Inspiration hit us when: Edgar: I was driving out to a beach in Ghana and asked a surfing buddy, “Why are all of the used tire shops located in one area? And is there any difference between them?” The answer was basically, “No.” Then I thought, they all have the same products, they are roughly the same cost, and equally convenient to acquire, what could make someone buy one from one person rather than another: It’s the reputation of the shop owners that matters.
People want to support their community members who they respect and feel are good people. However, anyone who doesn’t know the reputations of the shop owners are shopping blindly. The same thing holds true for all products everywhere. There may be differences in similarly priced products, but in reality, the differences are generally small in terms of quality. The real differences are how responsibly something is made, under what conditions, and how the company interacts with communities, the environment, and society.
Sara: I’ve been interested in social change since a time before I knew that phrase existed. When Edgar reached out to me to help with a startup, I was immediately intrigued, and new inspiration hits me daily.
VC, Angel or Bootstrap: Bootstrap, then ideally VC or Angel. We didn’t know what we were doing when we first started. Edgar came from a different industry: humanitarian and development work. So he spent his own money so that he could take time to understand the startup world and what it takes to succeed. He didn’t want to spend someone else’s money on this education. Now, we’re in a place where we understand much of the startup landscape and are ready to seek external funding to accelerate the company.
Our ‘secret sauce’ is: Understanding our target markets and the progressive movements they desire to support. Our core team is actually made up of our target market and we’re actually itching to use the app we are creating.
The smartest move we’ve made so far: Taking the time to be deliberate in figuring out our strategy for success, rather than rushing into failure. We’ve also asked for help and advice, and found our tribe both in real life and online. It’s all about collaboration (not competition).
The biggest mistake we’ve made so far: Waited a long time to bring on a chief technology officer. That said, it would have been hard to find someone of CTO Eva Monsen‘s caliber without first figuring out what we are doing.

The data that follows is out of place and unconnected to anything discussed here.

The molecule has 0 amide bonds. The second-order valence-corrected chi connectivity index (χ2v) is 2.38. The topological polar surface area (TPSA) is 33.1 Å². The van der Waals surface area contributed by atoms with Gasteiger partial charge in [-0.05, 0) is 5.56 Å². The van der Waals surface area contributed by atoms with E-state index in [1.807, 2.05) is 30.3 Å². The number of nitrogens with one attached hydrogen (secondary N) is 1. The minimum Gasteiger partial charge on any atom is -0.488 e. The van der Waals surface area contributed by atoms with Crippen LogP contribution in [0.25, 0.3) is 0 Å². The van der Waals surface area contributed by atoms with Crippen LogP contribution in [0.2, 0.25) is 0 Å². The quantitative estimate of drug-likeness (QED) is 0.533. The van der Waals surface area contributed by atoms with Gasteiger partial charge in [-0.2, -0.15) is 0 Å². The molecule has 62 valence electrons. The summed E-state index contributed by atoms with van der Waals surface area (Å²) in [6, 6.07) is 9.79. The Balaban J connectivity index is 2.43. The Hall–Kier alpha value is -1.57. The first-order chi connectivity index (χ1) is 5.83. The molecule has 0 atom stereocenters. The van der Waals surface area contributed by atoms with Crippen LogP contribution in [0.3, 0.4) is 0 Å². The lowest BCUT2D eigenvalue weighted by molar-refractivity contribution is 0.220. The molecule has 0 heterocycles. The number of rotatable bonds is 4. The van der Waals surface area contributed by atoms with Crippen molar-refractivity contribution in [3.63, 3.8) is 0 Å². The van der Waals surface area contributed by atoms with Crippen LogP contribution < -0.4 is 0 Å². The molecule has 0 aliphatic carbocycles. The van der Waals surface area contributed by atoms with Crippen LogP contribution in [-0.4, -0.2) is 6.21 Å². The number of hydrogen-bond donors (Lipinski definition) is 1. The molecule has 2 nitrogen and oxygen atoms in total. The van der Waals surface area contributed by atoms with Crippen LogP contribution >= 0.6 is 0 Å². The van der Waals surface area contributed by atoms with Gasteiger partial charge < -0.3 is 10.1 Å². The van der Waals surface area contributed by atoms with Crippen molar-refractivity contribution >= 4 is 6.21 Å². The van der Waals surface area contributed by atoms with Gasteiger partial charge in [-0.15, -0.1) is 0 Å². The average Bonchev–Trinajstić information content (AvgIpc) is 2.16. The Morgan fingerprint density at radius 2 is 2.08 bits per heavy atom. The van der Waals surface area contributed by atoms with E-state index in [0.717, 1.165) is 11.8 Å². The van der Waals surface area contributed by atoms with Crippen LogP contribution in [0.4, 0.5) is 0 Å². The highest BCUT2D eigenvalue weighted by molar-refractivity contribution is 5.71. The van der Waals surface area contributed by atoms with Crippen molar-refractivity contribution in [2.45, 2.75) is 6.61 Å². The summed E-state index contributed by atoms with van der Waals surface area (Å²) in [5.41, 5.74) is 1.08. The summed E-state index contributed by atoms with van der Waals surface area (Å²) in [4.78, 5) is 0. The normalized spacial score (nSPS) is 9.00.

Which leading entrepreneur or executive would you most want working in your corner? Oprah Winfrey. In addition to creating a successful empire that has inspired and encouraged people to better themselves, understand each other and be more compassionate, she has done it all while being down-to-earth and respectful to those who work with her. She’s also the ultimate influencer, and when she believes in a product, brand or person, her support can move mountains.
Our favorite team-building activity is: Comparing notes on what crazy things our pets and/or kids have done on any given day.
The biggest thing we look for when hiring is: Buying into Shop the Change’s vision. The vision is more than being about making money or even pursuing some progressive value. It is about empowering our staff and our customers to be who they want to be, especially as it pertains to their place in making the world a better place.
What’s the one piece of advice you’d give to other entrepreneurs just starting out: Be stubborn, but try to be humble. If you’re new to the startup or business worlds, don’t give up just because you don’t know what you’re doing. Admit what you don’t know and find people to help you. Then give yourself the time and the space to develop and learn what you need to. Everyone is in a rush to succeed, but unless they have significant experience and are incredibly lucky, it’s probably not going to happen that way. Understanding a problem and what customers want takes time and a lot of research.